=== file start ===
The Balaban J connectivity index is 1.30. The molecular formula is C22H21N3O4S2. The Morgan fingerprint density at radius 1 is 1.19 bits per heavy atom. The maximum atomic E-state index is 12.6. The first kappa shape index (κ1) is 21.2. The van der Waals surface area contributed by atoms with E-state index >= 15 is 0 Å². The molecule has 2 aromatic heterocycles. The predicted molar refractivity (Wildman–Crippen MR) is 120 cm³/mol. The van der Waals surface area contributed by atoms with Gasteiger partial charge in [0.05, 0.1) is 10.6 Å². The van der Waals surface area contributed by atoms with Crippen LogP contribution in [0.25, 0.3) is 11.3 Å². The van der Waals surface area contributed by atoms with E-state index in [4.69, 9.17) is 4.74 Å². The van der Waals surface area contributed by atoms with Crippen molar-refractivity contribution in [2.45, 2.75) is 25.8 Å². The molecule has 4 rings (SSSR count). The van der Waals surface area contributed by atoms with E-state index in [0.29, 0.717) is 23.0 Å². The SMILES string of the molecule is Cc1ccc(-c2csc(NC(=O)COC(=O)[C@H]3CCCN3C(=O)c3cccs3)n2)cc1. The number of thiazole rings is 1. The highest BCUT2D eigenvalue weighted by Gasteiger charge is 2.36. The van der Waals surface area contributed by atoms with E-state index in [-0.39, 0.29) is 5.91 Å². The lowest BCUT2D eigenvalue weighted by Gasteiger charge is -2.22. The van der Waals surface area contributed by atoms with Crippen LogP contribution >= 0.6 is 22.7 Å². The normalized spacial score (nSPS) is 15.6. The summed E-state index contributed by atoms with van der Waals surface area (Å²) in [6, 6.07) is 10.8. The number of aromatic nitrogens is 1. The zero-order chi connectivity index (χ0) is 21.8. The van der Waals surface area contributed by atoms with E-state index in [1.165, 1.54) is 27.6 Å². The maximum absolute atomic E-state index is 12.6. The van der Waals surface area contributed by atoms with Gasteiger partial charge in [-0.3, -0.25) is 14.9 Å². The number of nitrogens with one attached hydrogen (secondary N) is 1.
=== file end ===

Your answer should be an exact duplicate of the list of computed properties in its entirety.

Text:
The Balaban J connectivity index is 1.30. The molecular formula is C22H21N3O4S2. The Morgan fingerprint density at radius 1 is 1.19 bits per heavy atom. The maximum atomic E-state index is 12.6. The first kappa shape index (κ1) is 21.2. The van der Waals surface area contributed by atoms with E-state index >= 15 is 0 Å². The molecule has 2 aromatic heterocycles. The predicted molar refractivity (Wildman–Crippen MR) is 120 cm³/mol. The van der Waals surface area contributed by atoms with Gasteiger partial charge in [0.05, 0.1) is 10.6 Å². The van der Waals surface area contributed by atoms with Crippen LogP contribution in [0.25, 0.3) is 11.3 Å². The van der Waals surface area contributed by atoms with E-state index in [4.69, 9.17) is 4.74 Å². The van der Waals surface area contributed by atoms with Crippen molar-refractivity contribution in [2.45, 2.75) is 25.8 Å². The molecule has 4 rings (SSSR count). The van der Waals surface area contributed by atoms with E-state index in [0.29, 0.717) is 23.0 Å². The SMILES string of the molecule is Cc1ccc(-c2csc(NC(=O)COC(=O)[C@H]3CCCN3C(=O)c3cccs3)n2)cc1. The number of thiazole rings is 1. The highest BCUT2D eigenvalue weighted by Gasteiger charge is 2.36. The van der Waals surface area contributed by atoms with E-state index in [-0.39, 0.29) is 5.91 Å². The lowest BCUT2D eigenvalue weighted by Gasteiger charge is -2.22. The van der Waals surface area contributed by atoms with Crippen LogP contribution >= 0.6 is 22.7 Å². The normalized spacial score (nSPS) is 15.6. The summed E-state index contributed by atoms with van der Waals surface area (Å²) in [6, 6.07) is 10.8. The number of aromatic nitrogens is 1. The zero-order chi connectivity index (χ0) is 21.8. The van der Waals surface area contributed by atoms with E-state index in [1.165, 1.54) is 27.6 Å². The maximum absolute atomic E-state index is 12.6. The van der Waals surface area contributed by atoms with Gasteiger partial charge in [-0.3, -0.25) is 14.9 Å². The number of nitrogens with one attached hydrogen (secondary N) is 1.